Shipworms are a group of wood-boring and wood-feeding bivalves of extraordinary economic, ecological and historical importance. Known in the literature since the fourth century BC, shipworms are both destructive pests and critical providers of ecosystem services. All previously described shipworms are obligate wood-borers, completing all or part of their life cycle in wood and most are thought to use wood as a primary source of nutrition. Here, we report and describe a new anatomically and morphologically divergent species of shipworm that bores in carbonate limestone rather than in woody substrates and lacks adaptations associated with wood-boring and wood digestion. The species is highly unusual in that it bores by ingesting rock and is among the very few known freshwater rock-boring macrobioeroders. The calcareous burrow linings of this species resemble fossil borings normally associated with bivalve bioerosion of wood substrates (ichnospecies Teredolites longissimus) in marginal and fully marine settings. The occurrence of this newly recognized shipworm in a lithic substrate has implications for teredinid phylogeny and evolution, and interpreting palaeoenvironmental conditions based on fossil bioerosion features.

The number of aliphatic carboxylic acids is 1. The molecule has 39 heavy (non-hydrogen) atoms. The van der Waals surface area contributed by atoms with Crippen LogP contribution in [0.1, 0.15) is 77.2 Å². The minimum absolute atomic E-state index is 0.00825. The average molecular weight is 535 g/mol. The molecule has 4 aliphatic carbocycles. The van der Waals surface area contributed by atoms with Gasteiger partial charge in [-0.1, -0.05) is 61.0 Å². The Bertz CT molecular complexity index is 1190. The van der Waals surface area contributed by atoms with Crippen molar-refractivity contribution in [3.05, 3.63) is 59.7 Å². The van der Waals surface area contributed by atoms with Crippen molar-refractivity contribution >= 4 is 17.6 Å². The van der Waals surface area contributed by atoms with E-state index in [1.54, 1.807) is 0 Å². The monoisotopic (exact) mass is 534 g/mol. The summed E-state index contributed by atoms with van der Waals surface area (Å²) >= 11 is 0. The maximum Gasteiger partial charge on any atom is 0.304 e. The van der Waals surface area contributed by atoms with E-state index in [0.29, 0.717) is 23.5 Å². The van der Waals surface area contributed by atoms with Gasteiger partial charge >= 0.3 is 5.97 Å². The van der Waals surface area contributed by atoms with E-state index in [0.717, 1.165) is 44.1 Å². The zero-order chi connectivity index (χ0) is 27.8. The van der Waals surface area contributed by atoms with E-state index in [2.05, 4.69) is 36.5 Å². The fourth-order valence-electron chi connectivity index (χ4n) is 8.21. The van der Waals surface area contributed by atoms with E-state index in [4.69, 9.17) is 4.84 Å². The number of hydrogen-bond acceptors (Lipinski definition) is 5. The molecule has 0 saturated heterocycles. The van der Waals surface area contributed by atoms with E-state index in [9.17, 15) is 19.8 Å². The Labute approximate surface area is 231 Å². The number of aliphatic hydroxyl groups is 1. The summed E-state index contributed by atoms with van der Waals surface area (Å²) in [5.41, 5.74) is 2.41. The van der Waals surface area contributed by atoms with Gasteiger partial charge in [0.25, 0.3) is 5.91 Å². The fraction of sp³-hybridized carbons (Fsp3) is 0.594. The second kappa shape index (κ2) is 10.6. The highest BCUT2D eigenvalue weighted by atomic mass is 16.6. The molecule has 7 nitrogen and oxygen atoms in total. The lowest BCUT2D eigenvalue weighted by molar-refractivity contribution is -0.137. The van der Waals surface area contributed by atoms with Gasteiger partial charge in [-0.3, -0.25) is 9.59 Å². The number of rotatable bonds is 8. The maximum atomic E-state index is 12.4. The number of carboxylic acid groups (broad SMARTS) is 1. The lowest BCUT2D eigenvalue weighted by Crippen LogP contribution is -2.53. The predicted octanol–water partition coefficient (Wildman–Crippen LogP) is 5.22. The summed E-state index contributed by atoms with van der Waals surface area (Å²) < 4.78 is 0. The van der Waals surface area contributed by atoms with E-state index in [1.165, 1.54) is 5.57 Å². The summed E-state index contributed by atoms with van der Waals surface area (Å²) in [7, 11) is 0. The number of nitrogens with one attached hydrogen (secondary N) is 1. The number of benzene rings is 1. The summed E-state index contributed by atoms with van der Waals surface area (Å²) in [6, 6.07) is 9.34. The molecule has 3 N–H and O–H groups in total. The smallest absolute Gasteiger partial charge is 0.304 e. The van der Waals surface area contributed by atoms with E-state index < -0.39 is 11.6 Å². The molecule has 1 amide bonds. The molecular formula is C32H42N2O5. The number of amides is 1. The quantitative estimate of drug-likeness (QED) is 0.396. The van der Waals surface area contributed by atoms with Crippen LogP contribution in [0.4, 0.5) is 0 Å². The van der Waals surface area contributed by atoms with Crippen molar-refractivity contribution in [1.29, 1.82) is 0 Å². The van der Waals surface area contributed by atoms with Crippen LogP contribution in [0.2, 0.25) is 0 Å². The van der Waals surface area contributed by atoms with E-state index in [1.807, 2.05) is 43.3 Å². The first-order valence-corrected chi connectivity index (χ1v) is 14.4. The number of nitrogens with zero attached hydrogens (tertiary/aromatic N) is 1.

|Number of pages||10|
|Journal||Proceedings of the Royal Society B: Biological Sciences|
|Publication status||Published - 26 Jun 2019|
- freshwater ecology